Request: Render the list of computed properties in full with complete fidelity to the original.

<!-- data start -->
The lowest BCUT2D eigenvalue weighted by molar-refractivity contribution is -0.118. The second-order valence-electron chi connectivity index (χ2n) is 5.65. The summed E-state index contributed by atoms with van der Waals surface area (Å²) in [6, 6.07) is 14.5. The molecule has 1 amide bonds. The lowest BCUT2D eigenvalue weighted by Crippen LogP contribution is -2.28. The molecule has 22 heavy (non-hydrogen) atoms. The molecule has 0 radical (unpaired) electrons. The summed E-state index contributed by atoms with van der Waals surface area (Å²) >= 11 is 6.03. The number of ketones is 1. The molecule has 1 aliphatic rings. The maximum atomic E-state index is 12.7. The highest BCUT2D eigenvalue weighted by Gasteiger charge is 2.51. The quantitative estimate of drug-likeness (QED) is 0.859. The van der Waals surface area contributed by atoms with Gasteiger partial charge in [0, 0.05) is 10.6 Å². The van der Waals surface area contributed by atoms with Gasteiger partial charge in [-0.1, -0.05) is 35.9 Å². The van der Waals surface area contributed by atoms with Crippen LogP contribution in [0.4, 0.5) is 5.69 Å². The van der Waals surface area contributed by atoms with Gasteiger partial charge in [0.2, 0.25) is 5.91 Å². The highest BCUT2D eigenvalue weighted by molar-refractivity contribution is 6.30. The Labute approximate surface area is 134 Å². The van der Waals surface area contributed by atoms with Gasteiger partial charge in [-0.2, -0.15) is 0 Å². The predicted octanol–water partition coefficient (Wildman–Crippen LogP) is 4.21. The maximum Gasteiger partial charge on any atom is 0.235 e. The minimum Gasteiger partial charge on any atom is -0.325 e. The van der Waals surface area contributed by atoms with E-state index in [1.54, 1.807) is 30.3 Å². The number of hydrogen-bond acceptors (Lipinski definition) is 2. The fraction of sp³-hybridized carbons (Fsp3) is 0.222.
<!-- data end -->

The lowest BCUT2D eigenvalue weighted by molar-refractivity contribution is -0.118. The second-order valence-electron chi connectivity index (χ2n) is 5.65. The summed E-state index contributed by atoms with van der Waals surface area (Å²) in [6, 6.07) is 14.5. The molecule has 1 amide bonds. The lowest BCUT2D eigenvalue weighted by Crippen LogP contribution is -2.28. The molecule has 22 heavy (non-hydrogen) atoms. The molecule has 0 radical (unpaired) electrons. The summed E-state index contributed by atoms with van der Waals surface area (Å²) >= 11 is 6.03. The number of ketones is 1. The molecule has 1 aliphatic rings. The maximum atomic E-state index is 12.7. The highest BCUT2D eigenvalue weighted by Gasteiger charge is 2.51. The quantitative estimate of drug-likeness (QED) is 0.859. The van der Waals surface area contributed by atoms with Gasteiger partial charge in [0, 0.05) is 10.6 Å². The van der Waals surface area contributed by atoms with Gasteiger partial charge in [-0.1, -0.05) is 35.9 Å². The van der Waals surface area contributed by atoms with Crippen LogP contribution in [0.4, 0.5) is 5.69 Å². The van der Waals surface area contributed by atoms with Gasteiger partial charge in [0.2, 0.25) is 5.91 Å². The highest BCUT2D eigenvalue weighted by molar-refractivity contribution is 6.30. The Labute approximate surface area is 134 Å². The van der Waals surface area contributed by atoms with Gasteiger partial charge in [-0.2, -0.15) is 0 Å². The predicted octanol–water partition coefficient (Wildman–Crippen LogP) is 4.21. The maximum Gasteiger partial charge on any atom is 0.235 e. The minimum Gasteiger partial charge on any atom is -0.325 e. The van der Waals surface area contributed by atoms with E-state index in [1.54, 1.807) is 30.3 Å². The number of hydrogen-bond acceptors (Lipinski definition) is 2. The fraction of sp³-hybridized carbons (Fsp3) is 0.222.